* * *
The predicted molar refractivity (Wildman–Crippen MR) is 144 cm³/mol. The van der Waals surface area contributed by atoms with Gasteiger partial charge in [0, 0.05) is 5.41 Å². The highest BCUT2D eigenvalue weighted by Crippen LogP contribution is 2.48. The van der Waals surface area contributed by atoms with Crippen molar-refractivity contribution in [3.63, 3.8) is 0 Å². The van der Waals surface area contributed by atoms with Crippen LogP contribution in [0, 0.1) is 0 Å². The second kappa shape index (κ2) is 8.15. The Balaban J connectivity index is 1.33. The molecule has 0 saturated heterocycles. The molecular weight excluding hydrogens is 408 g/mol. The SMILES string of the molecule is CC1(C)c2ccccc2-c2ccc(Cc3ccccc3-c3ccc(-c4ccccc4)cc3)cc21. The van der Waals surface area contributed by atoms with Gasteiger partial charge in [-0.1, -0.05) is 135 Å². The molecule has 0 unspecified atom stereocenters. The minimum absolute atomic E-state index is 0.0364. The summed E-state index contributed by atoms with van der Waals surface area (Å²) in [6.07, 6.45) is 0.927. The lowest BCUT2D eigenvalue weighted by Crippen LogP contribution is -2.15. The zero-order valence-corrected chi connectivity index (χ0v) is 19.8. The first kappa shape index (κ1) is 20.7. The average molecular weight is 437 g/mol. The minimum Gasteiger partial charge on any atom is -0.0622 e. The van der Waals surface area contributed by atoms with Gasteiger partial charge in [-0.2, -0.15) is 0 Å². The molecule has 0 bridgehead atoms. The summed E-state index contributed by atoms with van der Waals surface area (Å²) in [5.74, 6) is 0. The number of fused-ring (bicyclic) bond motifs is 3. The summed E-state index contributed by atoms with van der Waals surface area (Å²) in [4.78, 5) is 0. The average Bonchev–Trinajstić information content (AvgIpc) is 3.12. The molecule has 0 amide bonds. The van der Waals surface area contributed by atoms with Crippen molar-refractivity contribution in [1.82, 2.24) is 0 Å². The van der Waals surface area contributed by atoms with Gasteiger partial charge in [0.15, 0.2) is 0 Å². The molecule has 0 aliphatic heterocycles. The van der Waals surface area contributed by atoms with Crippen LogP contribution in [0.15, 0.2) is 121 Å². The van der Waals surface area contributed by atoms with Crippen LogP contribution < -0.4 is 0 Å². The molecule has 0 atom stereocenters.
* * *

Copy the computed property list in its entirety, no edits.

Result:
The predicted molar refractivity (Wildman–Crippen MR) is 144 cm³/mol. The van der Waals surface area contributed by atoms with Gasteiger partial charge in [0, 0.05) is 5.41 Å². The highest BCUT2D eigenvalue weighted by Crippen LogP contribution is 2.48. The van der Waals surface area contributed by atoms with Crippen molar-refractivity contribution in [3.63, 3.8) is 0 Å². The van der Waals surface area contributed by atoms with Crippen LogP contribution in [0, 0.1) is 0 Å². The second kappa shape index (κ2) is 8.15. The Balaban J connectivity index is 1.33. The molecule has 0 saturated heterocycles. The molecular weight excluding hydrogens is 408 g/mol. The SMILES string of the molecule is CC1(C)c2ccccc2-c2ccc(Cc3ccccc3-c3ccc(-c4ccccc4)cc3)cc21. The van der Waals surface area contributed by atoms with Gasteiger partial charge in [-0.1, -0.05) is 135 Å². The molecule has 0 unspecified atom stereocenters. The minimum absolute atomic E-state index is 0.0364. The summed E-state index contributed by atoms with van der Waals surface area (Å²) in [6.07, 6.45) is 0.927. The lowest BCUT2D eigenvalue weighted by Crippen LogP contribution is -2.15. The zero-order valence-corrected chi connectivity index (χ0v) is 19.8. The first kappa shape index (κ1) is 20.7. The average molecular weight is 437 g/mol. The minimum Gasteiger partial charge on any atom is -0.0622 e. The van der Waals surface area contributed by atoms with Gasteiger partial charge in [-0.2, -0.15) is 0 Å². The molecule has 0 bridgehead atoms. The summed E-state index contributed by atoms with van der Waals surface area (Å²) in [5.74, 6) is 0. The number of fused-ring (bicyclic) bond motifs is 3. The summed E-state index contributed by atoms with van der Waals surface area (Å²) in [4.78, 5) is 0. The average Bonchev–Trinajstić information content (AvgIpc) is 3.12. The molecule has 0 amide bonds. The van der Waals surface area contributed by atoms with Crippen molar-refractivity contribution in [1.82, 2.24) is 0 Å². The van der Waals surface area contributed by atoms with Gasteiger partial charge in [0.15, 0.2) is 0 Å². The molecule has 0 aliphatic heterocycles. The van der Waals surface area contributed by atoms with Crippen LogP contribution in [0.15, 0.2) is 121 Å². The van der Waals surface area contributed by atoms with Crippen LogP contribution < -0.4 is 0 Å². The molecule has 0 atom stereocenters.